My next therapist in 2013 was a recommendation from an acquaintance. His office-slash-home was on the twelfth floor of a Battery Park City apartment complex and the only time he had available for what I could afford was 7AM on Tuesdays before work. I appreciated something he had referred to his pricing as ‘sliding scale,’ which means that you pay for what you can honestly afford given your means, a structure I’d forever be grateful for until the end of time, or at least until better and more affordable health care (more on this later). His minimum was $60 per hour and considering that my bank account was still going negative on occasion, my maximum was $25; which, of course, I didn’t disclose out of desperation for seeing someone and met him at his minimum (the rest of my life would go on credit and I’d sacrifice a few meals here and there). I recall one early morning at 6:30AM trying to get myself to therapy on time when my metrocard had run out of funds. In trying to add more funds at the machine, I realized my current credit card was maxed out, I only had $2 in my checking account, and payday wasn’t until Friday. I almost broke down at the 42nd Street subway station until I realized I had just paid the minimum on my other maxed out card, giving me a little credit to afford my ride downtown. Surely enough, I broke down crying in therapy as a result of thinking I’d miss session and realizing how penniless I was on top of what we were already discussing.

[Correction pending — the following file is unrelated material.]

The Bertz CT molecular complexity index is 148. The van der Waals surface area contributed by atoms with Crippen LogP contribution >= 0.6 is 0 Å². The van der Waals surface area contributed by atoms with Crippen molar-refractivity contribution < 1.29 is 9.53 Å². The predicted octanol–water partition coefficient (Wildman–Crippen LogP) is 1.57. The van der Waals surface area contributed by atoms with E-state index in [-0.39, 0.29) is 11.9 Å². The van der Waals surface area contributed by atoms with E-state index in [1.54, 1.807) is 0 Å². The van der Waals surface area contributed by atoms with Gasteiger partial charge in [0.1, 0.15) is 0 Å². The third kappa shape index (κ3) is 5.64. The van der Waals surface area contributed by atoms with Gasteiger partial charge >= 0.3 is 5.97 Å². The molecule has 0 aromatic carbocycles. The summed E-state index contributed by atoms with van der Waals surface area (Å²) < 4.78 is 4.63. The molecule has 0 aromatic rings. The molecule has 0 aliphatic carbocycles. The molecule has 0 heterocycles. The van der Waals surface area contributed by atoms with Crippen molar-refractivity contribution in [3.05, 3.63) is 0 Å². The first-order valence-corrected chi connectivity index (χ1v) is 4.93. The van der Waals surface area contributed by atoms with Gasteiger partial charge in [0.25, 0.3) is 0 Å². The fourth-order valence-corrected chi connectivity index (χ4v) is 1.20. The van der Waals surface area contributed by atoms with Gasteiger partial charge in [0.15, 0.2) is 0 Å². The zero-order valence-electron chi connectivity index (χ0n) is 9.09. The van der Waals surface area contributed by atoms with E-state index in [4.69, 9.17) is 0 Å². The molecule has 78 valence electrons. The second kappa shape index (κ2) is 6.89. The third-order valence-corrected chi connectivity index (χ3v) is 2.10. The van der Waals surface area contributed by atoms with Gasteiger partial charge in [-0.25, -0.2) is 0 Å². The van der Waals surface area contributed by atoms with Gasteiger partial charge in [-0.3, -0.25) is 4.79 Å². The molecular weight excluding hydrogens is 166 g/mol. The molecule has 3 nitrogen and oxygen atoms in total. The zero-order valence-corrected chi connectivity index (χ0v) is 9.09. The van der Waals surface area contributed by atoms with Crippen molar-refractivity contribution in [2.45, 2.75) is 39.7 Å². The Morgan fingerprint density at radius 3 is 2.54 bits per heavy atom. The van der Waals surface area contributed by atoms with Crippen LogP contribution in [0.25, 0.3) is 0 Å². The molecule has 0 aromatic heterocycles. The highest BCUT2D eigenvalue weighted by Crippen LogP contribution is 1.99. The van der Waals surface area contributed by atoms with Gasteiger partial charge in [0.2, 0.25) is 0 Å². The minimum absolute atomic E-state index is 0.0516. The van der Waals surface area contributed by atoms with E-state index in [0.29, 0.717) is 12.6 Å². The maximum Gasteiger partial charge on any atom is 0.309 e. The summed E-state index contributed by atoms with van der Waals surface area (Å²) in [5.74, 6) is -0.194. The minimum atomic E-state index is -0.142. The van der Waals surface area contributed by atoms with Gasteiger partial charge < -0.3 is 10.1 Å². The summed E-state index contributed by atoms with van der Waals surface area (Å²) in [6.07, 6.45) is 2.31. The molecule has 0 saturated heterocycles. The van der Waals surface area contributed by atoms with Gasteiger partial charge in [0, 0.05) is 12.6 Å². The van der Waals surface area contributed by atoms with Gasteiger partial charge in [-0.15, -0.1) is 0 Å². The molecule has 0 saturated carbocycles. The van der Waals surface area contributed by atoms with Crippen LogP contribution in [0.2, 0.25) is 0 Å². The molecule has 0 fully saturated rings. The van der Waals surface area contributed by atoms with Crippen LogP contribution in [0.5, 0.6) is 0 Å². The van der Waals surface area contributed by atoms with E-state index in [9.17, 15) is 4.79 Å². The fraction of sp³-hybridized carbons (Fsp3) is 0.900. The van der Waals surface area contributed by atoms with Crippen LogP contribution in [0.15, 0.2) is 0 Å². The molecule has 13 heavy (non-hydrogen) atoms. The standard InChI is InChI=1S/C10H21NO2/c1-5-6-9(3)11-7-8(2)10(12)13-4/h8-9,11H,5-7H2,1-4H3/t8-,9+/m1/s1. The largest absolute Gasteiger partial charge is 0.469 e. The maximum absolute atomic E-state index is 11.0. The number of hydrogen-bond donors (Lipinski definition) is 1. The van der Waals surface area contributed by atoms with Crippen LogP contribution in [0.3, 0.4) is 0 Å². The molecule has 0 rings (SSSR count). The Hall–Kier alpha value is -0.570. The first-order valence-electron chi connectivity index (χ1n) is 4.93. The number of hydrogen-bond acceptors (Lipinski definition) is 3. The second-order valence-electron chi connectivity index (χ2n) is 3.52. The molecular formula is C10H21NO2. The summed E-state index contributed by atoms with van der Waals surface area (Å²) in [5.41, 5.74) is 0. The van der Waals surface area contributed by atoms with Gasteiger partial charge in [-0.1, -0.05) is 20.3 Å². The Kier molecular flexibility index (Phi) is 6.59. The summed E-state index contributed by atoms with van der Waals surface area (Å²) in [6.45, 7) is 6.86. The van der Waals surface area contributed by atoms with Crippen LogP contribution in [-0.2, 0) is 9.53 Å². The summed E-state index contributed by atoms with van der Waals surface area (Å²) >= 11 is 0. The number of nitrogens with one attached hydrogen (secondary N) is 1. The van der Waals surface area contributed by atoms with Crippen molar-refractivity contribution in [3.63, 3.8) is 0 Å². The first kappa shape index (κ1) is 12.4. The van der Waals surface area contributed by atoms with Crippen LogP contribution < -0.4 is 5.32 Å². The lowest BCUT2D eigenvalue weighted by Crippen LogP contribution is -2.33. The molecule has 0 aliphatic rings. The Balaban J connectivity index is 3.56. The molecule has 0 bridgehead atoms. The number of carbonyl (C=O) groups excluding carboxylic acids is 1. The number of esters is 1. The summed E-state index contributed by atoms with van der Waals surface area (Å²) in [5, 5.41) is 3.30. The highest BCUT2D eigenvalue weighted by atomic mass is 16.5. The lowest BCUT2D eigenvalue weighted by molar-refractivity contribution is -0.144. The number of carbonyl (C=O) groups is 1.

We met weekly for several months, but something just wasn’t clicking. I couldn’t connect with him and I wasn’t necessarily feeling relieved of anything just yet. Realizing that money was a growing concern of mine, he made the recommendation to transition me out of private sessions into group therapy sessions he held weekly on Monday nights, which would fit my now nonexistent budget of $25. I didn’t like the idea of group therapy and I loosely held it against my therapist to not have known me well enough to see that I was an incredibly shy introvert. If I couldn’t talk much in private therapy, what do you think was going to happen in group? I summoned up the courage to go one evening and I was floored by how open the other young adults were so eager to talk about their feelings to a group of strangers (something I’d vie to one day do myself); but when my therapist focused the attention on me to ask how I was feeling about a personal topic, I sure enough froze and didn’t say a word. Crickets. I simply replied “I don’t know” after what seemed like ten minutes of my worst fear transcending to a real-life nightmare. It was middle school all over again when the teacher would cold-call on me in class to analyze a scene from a summer reading book that I sure as hell didn’t read; but this time it was about my life, albeit a life that I sure as hell couldn’t read either. I was angry. I was mortified. I was embarrassed. I was ashamed. The session finally ended, I paid my $25 cash, and I left to never see him in group or private therapy again.